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Dr. Greg P. CarmanUniversity of California – Los AngelesHost: Dr. Jiamian Hu (MS&E)
Progress on Magnetoelectric Devices from Microelectronics to Antennas
AbstractThis presentation reviews the progress made in the TANMS center housed at the University of California Los Angeles over the last decade on three small scale components, i.e. microelectronics, motors, and antennas. The motivation for efficiently controlling magnetism in the small scale is described in terms of a nanobot as well as the three orders of magnitude improvement offered by strain mediated magnetoelectric/multiferroic platforms. In the microelectronics area, the presentation describes work on both memory and spin wave devices with memory elements 1000x more efficient and spin waves traveling 100x further than the present state of the art. The motor work overviews the original concept for the nanobot and also describes a cell sorter platform capable of capturing magnetically tagged human T-cells and releasing only those with specific secretions for personalized immunotherapy treatment. Finally, the recent progress on electrically small antenna platforms that rely on voltage induced strain modulation of magnetization to launch electromagnetic signals into dielectric cluttered environments such as the human anatomy is described. This body of work is meant to motivate and encourage other researchers to explore the unique opportunities offered by the growing magnetoelectric/multiferroic community and the associated applications in the small scale.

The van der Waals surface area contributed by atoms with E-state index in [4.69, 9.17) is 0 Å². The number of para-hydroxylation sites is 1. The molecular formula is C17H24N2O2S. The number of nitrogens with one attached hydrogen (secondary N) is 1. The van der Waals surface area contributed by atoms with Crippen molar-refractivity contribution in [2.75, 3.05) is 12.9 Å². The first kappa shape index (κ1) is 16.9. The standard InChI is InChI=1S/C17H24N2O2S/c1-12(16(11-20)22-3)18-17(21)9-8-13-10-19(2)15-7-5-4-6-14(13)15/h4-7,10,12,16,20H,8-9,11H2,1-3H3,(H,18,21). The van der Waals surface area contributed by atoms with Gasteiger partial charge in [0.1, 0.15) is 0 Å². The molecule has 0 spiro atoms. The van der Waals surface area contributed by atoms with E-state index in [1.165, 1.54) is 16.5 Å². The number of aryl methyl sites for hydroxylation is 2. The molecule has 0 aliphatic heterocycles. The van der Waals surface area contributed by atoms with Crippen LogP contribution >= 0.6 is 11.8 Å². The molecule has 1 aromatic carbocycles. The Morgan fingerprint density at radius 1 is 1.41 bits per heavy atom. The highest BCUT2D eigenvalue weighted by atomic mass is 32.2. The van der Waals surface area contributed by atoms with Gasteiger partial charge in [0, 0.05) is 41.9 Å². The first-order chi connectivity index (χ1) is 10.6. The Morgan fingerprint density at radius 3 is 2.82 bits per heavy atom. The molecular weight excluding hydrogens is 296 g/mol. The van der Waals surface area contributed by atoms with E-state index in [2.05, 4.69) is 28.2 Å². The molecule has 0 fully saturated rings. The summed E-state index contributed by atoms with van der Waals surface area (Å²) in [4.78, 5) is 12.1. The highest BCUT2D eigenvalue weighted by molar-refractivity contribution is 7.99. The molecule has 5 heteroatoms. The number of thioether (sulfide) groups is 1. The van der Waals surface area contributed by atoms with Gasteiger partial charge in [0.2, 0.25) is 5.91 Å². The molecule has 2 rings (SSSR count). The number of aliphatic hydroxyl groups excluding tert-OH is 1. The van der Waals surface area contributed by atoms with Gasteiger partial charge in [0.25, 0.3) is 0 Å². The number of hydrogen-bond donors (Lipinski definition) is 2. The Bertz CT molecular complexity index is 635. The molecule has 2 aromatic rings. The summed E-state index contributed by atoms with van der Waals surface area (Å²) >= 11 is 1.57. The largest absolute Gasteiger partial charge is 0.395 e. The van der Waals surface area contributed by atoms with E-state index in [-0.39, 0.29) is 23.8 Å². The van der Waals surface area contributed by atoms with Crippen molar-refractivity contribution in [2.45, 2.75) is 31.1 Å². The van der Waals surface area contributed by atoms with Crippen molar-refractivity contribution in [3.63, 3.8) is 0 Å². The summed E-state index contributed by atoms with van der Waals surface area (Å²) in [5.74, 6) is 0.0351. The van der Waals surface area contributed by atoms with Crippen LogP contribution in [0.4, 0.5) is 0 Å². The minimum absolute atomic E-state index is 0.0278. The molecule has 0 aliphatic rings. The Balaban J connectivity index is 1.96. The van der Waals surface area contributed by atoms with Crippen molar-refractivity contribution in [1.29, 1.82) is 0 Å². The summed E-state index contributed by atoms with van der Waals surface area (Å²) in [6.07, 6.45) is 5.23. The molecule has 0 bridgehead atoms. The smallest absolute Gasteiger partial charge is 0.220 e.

Biography Professor Carman joined the Mechanical & Aerospace Engineering Department in 1991 and is presently the Ben Rich Lockheed Martin Chair at the University of California Los Angeles. Professor Carman has served as chairman for the Adaptive Structures and Material Systems of the ASME (2000-2002), holds a position as Associate editor for the Journal of Intelligent Material Systems Structures, and Smart Materials and Structures. He was awarded the Northrop Grumman Young Faculty in 1995, elected to the grade of Fellow in ASME 2003, and awarded the ASME Adaptive Structures and Material Systems Prize honoring his contributions to smart materials and structures in 2004. In 2015 SPIE honored him with the SSM Lifetime Achievement Award and in 2016 was invited to be the Distinguished Lecturer for IEEE Magnetic Society. He presently serves as the Director of the National Science Foundation Center Translational Applications of Nanoscale Multiferroic Systems TANMS and Executive Engineering Director of Center for Advanced Surgical & Interventional Technology CASIT. Professor Carman’s present research interests focus on analytical modeling, fabrication, and testing of magnetoelectric materials and developing devices for medical applications.